Foods a Diabetic Should Avoid

By Jody Braverman

While it's true that you have to be more careful with certain foods when you have diabetes, the foods you should avoid are the same ones that all people wanting to improve their health and prevent disease should steer clear of. Refined grains, fatty foods and added sugars are categorically unhealthy and should be avoided if you have diabetes. Always consult with your doctor about what foods you can and can't include in your diet.

Close-up of a woman taking a blood sample from her finger with a glaucometer

While it's true that you have to be more careful with certain foods when you have diabetes, the foods you should avoid are the same ones that all people wanting to improve their health and prevent disease should steer clear of. Refined grains, fatty foods and added sugars are categorically unhealthy and should be avoided if you have diabetes. Always consult with your doctor about what foods you can and can't include in your diet.

Refined Grains

A bowl of brown rice on a wood table.

White rice, white bread, white pasta and other foods made with refined grains are no better than straight sugar for a diabetic. During processing, refined grains have most of their dietary fiber removed. Without their fiber, they are metabolized very quickly into sugar and delivered directly into the bloodstream, making glucose control a problem. Whole grains have not had their fiber removed; they are metabolized more slowly and keep blood sugar steadier. Brown and wild rice, whole-wheat pasta and whole-grain bread are much better choices for blood sugar control.

Foods With Added Sugars

A plate of pears.

Sugar provides no nutrients and extra calories. It spikes your blood sugar and makes managing your weight more difficult. It also raises your risk of heart disease. Cakes, cookies and pastries serve up a double whammy with their combination of refined flour and sugar. Candy and soda should also be off your menu if you have diabetes. When a craving for sweets strikes, grab a juicy pear or a handful of berries. Fruit contains natural sugars, but it also packs in fiber to help slow the absorption of sugars into your bloodstream. It also comes chock-full of essential vitamins and minerals.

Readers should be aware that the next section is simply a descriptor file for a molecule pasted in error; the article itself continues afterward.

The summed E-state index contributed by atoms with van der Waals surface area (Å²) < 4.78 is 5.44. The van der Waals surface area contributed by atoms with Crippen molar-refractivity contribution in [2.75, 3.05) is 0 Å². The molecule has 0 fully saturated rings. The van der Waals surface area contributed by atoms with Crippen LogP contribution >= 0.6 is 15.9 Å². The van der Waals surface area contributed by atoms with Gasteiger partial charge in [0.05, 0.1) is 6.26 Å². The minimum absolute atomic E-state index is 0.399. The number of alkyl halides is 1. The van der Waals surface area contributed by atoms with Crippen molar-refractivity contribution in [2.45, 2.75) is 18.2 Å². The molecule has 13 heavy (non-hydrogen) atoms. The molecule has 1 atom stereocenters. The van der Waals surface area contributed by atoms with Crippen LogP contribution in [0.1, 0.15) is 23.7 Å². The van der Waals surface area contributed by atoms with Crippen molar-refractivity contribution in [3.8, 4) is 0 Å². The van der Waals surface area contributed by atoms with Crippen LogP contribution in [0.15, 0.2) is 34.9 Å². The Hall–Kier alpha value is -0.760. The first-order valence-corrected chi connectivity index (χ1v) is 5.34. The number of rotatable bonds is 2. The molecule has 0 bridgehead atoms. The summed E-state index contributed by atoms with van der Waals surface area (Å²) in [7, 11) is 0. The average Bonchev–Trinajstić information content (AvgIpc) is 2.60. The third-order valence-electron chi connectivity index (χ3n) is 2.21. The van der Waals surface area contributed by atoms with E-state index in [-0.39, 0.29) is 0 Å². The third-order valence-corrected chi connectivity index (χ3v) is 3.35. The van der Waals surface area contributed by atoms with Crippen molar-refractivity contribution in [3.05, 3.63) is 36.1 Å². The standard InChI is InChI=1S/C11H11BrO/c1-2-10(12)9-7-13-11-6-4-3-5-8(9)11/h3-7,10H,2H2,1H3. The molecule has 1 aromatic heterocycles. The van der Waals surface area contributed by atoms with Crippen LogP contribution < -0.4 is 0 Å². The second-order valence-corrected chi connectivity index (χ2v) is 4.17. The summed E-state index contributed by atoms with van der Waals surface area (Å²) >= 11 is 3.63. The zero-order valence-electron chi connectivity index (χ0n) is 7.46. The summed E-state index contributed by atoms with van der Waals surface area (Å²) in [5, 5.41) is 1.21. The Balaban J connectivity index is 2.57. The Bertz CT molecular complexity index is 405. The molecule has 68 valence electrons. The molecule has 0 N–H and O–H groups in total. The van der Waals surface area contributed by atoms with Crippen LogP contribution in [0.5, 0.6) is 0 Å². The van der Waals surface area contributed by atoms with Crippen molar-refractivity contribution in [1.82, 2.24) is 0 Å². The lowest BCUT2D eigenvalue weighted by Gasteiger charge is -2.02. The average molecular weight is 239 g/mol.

High-Fat Foods

Containers filled with sweet potatos.

French fries, bacon and whole-milk dairy products contain high levels of unhealthy fats that increase the risk of heart disease. As a diabetic you are already at an increased risk of heart disease, so you should avoid foods that contain trans fats -- bakery goods, snack crackers, some fried foods and margarines and any food that has hydrogenated oils on the ingredients list. Saturated fat also worsens insulin resistance. You can still enjoy lean meats, such as skinless chicken breast, and low-fat dairy, such as skim and low-fat milk and cheese. If it fits into your menu for the day, enjoy a small baked potato or sweet potato instead of fries.

A Healthy Diabetes Diet

A woman's hands holding nuts and seeds.

For the best blood sugar control and disease prevention, eat a diet that focuses on colorful nutrient-rich vegetables and fruit, whole grains, lean meats, nuts and seeds in moderation and low- or nonfat dairy. Keep your intake of unhealthy foods to a minimum. If you have an occasion, such as a birthday celebration, where you know you're going to have a treat, plan your daily menu to include the extra carbs and calories. Carefully monitor your blood glucose, and skip a treat when your blood sugar isn't steady.

References

About the Author

Jody Braverman is a professional writer and editor based in Atlanta. She studied creative writing at the American University of Paris and received a Bachelor of Arts in English from the University of Maryland. She also received personal trainer certification from NASM and her 200-hour yoga teacher certification from YogaWorks.

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